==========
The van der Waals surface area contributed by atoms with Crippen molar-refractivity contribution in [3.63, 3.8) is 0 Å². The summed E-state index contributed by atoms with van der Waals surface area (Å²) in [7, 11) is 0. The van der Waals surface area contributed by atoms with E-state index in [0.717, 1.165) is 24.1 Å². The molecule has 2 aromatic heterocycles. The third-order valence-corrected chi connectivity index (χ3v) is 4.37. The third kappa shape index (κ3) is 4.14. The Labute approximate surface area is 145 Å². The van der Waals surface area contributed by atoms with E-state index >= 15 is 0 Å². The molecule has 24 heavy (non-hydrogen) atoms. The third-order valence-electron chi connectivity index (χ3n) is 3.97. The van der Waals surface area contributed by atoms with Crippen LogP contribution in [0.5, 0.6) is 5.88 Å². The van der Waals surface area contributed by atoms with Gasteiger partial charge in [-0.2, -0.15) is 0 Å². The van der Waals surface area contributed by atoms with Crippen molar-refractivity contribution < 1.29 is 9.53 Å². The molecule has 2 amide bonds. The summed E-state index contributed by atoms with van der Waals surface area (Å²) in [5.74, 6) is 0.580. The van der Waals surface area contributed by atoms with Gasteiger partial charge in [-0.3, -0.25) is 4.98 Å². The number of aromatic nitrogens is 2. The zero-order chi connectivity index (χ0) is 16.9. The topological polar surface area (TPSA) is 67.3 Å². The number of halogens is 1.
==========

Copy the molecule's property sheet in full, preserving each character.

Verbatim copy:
The van der Waals surface area contributed by atoms with Crippen molar-refractivity contribution in [3.63, 3.8) is 0 Å². The summed E-state index contributed by atoms with van der Waals surface area (Å²) in [7, 11) is 0. The van der Waals surface area contributed by atoms with E-state index in [0.717, 1.165) is 24.1 Å². The molecule has 2 aromatic heterocycles. The third-order valence-corrected chi connectivity index (χ3v) is 4.37. The third kappa shape index (κ3) is 4.14. The Labute approximate surface area is 145 Å². The van der Waals surface area contributed by atoms with E-state index >= 15 is 0 Å². The molecule has 24 heavy (non-hydrogen) atoms. The third-order valence-electron chi connectivity index (χ3n) is 3.97. The van der Waals surface area contributed by atoms with Crippen LogP contribution in [0.5, 0.6) is 5.88 Å². The van der Waals surface area contributed by atoms with Gasteiger partial charge in [-0.2, -0.15) is 0 Å². The van der Waals surface area contributed by atoms with Crippen molar-refractivity contribution < 1.29 is 9.53 Å². The molecule has 2 amide bonds. The summed E-state index contributed by atoms with van der Waals surface area (Å²) in [5.74, 6) is 0.580. The van der Waals surface area contributed by atoms with Gasteiger partial charge in [-0.3, -0.25) is 4.98 Å². The number of aromatic nitrogens is 2. The zero-order chi connectivity index (χ0) is 16.9. The topological polar surface area (TPSA) is 67.3 Å². The number of halogens is 1.